Calcaneal Autograft: Can It Facilitate Salvage Of A Failed First MPJ Implant?
Surgical revision of a failed silicone prosthesis in the first metatarsophalangeal joint (MPJ) is a difficult dilemma that many foot and ankle surgeons increasingly encounter. While advocates of silicone and similar implants have alluded to their preliminary benefits, there is a scarcity of literature on how to salvage these failures, especially when they occur in younger, active patients.
Revision options include implant removal with synovectomy, implant removal with re-insertion of an alternate implant, or bone block distraction arthrodesis.1,2
To date, only one study (14 patients) has reported functional outcomes of distraction arthrodesis after a failed implant.1 The authors of that study stipulated that this technically demanding procedure provides long-term stability to the hallux, restores weightbearing and allows patients to maintain a propulsive gait.
Hamilton additionally noted that the bone block distraction arthrodesis remains the most biomechanically sound option for salvage of the first metatarsophalangeal joint.2 This procedure reportedly accomplishes subjective improvement of the patient’s level of pain and walking tolerance. It also facilitates objective restoration of first ray stability, thus alleviating symptoms of lesser metatarsophalangeal joint overload. The procedure also restores great toe alignment and length, and usually enables one to correct lesser digital malalignment after restoring the hallux position.2
Traditionally, this bone graft has been harvested from the posterior iliac crest as this site tolerates removal of large block graft. However, the logistics of patient positioning, the need for a higher level of anesthesia, possible previous use of the site for spinal fusion, potential donor site irritation and the presence of a thick layer of soft tissue makes this site less desirable.2,3 When the size of the block graft needed is less than 1.0 cm wide and 2.0 cm deep, the surgeon may harvest the bone from the dorsolateral aspect of the calcaneus.3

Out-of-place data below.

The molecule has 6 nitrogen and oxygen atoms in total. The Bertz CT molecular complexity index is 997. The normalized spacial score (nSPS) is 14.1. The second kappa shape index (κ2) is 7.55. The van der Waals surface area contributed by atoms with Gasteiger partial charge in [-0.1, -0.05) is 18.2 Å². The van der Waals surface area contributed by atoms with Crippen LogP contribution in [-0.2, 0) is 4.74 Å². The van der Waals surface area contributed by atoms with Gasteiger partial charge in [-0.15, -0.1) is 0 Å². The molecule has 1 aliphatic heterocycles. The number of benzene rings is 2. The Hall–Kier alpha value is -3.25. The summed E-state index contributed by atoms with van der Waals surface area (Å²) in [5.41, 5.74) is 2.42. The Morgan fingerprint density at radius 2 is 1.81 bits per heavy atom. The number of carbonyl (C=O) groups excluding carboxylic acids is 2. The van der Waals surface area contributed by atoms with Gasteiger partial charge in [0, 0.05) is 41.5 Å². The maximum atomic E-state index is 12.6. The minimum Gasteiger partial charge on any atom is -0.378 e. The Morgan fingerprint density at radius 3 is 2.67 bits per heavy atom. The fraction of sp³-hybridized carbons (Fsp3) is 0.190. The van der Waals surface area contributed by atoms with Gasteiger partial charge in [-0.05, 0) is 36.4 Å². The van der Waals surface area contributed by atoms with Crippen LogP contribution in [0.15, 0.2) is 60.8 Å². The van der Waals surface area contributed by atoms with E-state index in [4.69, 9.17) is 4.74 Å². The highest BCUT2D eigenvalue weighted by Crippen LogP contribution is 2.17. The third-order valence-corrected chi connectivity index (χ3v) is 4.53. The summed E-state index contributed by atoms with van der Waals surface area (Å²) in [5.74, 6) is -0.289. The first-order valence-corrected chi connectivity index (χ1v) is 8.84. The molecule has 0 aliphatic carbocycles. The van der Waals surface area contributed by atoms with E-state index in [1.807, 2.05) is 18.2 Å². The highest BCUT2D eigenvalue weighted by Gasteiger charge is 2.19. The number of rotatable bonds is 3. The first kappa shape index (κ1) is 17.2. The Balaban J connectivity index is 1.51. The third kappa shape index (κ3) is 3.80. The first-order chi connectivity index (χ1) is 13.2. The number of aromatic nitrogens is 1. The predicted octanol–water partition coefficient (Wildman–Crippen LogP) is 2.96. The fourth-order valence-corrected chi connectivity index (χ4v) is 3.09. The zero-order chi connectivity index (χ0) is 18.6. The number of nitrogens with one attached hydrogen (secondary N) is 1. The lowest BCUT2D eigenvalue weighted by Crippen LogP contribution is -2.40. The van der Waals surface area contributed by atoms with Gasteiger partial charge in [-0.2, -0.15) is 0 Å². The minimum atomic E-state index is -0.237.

A Step-By-Step Guide To The Procedure
Most of the calcaneal bone graft procedures occur with the patient under general anesthesia. Infiltrate a postoperative block consisting of 0.5% marcaine and dexamethasone phosphate 19:1 mixture about the surgical site.
Ensure the patient is in the supine position with a small sandbag under the ipsilateral hip. Apply a tourniquet at the thigh and provide sterile prep and draping of the foot up to the knee. I prefer to make a dorsal longitudinal incision medial to the extensor hallucis longus and center it over the first MPJ. This usually encompasses an existing scar.4,5 Carry the incision to bone and into the joint.
Remove the implant and debride the synovitis. Using a combination of a sagittal saw, high-speed burr or curette, resect the sclerotic bone interfaces and eroded medullary canals until you have achieved healthy bleeding bone. One can fill intermedullary defects with contoured allogenic cancellous cubes.
Remove the calcaneal bone graft through a vertical posterior lateral incision anterior to the tendo-Achilles and directly posterior to the sural nerve and peroneal tendons. One must carefully protect these structures during the procedure. Denude the soft tissue from the dorsal and lateral surfaces of the calcaneus between the Achilles bursa, and the posterior of the subtalar joint.
Use a sagittal saw or osteotome to cut the outline of the graft. Take care to ensure accuracy with the space between the parallel cuts. Also remember the depth should be no greater than half the width of the calcaneus. Make the inferior transverse cut last. The resulting block graft is approximately 2 cm tall by 1 cm wide. Insert a curved 1 cm osteotome at the midline of the calcaneus from the superior aspect and drive it plantarly to separate the block of bone from its bed. One may insert allogenic cancellous cubes or another bone substitute into the defect to encourage union prior to weightbearing.